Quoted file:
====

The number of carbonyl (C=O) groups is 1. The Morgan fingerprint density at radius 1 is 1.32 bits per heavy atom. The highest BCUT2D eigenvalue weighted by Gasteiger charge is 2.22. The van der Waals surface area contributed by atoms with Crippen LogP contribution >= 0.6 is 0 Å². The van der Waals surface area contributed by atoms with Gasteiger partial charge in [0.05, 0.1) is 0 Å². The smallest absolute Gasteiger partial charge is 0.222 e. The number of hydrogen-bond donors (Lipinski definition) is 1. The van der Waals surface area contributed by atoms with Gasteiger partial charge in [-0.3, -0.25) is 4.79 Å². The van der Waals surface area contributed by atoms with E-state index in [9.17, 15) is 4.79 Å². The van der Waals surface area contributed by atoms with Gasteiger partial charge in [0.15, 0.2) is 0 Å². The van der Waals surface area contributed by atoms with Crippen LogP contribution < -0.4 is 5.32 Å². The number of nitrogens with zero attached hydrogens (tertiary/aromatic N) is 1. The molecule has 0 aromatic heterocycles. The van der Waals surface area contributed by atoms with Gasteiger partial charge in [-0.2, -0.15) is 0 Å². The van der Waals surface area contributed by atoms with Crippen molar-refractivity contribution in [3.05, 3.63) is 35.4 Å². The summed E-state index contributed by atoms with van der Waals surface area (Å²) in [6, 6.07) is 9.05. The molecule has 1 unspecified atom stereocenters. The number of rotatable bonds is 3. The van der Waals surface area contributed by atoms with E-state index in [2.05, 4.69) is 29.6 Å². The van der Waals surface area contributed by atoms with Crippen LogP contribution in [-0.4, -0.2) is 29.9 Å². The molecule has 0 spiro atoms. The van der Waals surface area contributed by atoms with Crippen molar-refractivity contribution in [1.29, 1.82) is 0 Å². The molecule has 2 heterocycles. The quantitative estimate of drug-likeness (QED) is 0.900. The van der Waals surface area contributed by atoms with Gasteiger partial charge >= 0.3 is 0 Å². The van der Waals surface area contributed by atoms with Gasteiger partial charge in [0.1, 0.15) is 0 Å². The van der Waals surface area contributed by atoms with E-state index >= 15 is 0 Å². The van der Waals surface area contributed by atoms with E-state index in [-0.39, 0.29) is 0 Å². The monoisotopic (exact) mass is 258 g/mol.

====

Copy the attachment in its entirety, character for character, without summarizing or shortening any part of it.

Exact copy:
The number of carbonyl (C=O) groups is 1. The Morgan fingerprint density at radius 1 is 1.32 bits per heavy atom. The highest BCUT2D eigenvalue weighted by Gasteiger charge is 2.22. The van der Waals surface area contributed by atoms with Crippen LogP contribution >= 0.6 is 0 Å². The van der Waals surface area contributed by atoms with Gasteiger partial charge in [0.05, 0.1) is 0 Å². The smallest absolute Gasteiger partial charge is 0.222 e. The number of hydrogen-bond donors (Lipinski definition) is 1. The van der Waals surface area contributed by atoms with Gasteiger partial charge in [-0.3, -0.25) is 4.79 Å². The van der Waals surface area contributed by atoms with E-state index in [9.17, 15) is 4.79 Å². The van der Waals surface area contributed by atoms with Gasteiger partial charge in [0.15, 0.2) is 0 Å². The van der Waals surface area contributed by atoms with Crippen LogP contribution < -0.4 is 5.32 Å². The number of nitrogens with zero attached hydrogens (tertiary/aromatic N) is 1. The molecule has 0 aromatic heterocycles. The van der Waals surface area contributed by atoms with Gasteiger partial charge in [-0.2, -0.15) is 0 Å². The van der Waals surface area contributed by atoms with Crippen molar-refractivity contribution in [3.05, 3.63) is 35.4 Å². The summed E-state index contributed by atoms with van der Waals surface area (Å²) in [6, 6.07) is 9.05. The molecule has 1 unspecified atom stereocenters. The number of rotatable bonds is 3. The van der Waals surface area contributed by atoms with E-state index in [2.05, 4.69) is 29.6 Å². The van der Waals surface area contributed by atoms with Crippen LogP contribution in [-0.4, -0.2) is 29.9 Å². The molecule has 0 spiro atoms. The van der Waals surface area contributed by atoms with Crippen molar-refractivity contribution in [1.29, 1.82) is 0 Å². The molecule has 2 heterocycles. The quantitative estimate of drug-likeness (QED) is 0.900. The van der Waals surface area contributed by atoms with Gasteiger partial charge >= 0.3 is 0 Å². The van der Waals surface area contributed by atoms with Gasteiger partial charge in [0.1, 0.15) is 0 Å². The van der Waals surface area contributed by atoms with E-state index >= 15 is 0 Å². The van der Waals surface area contributed by atoms with E-state index in [-0.39, 0.29) is 0 Å². The monoisotopic (exact) mass is 258 g/mol.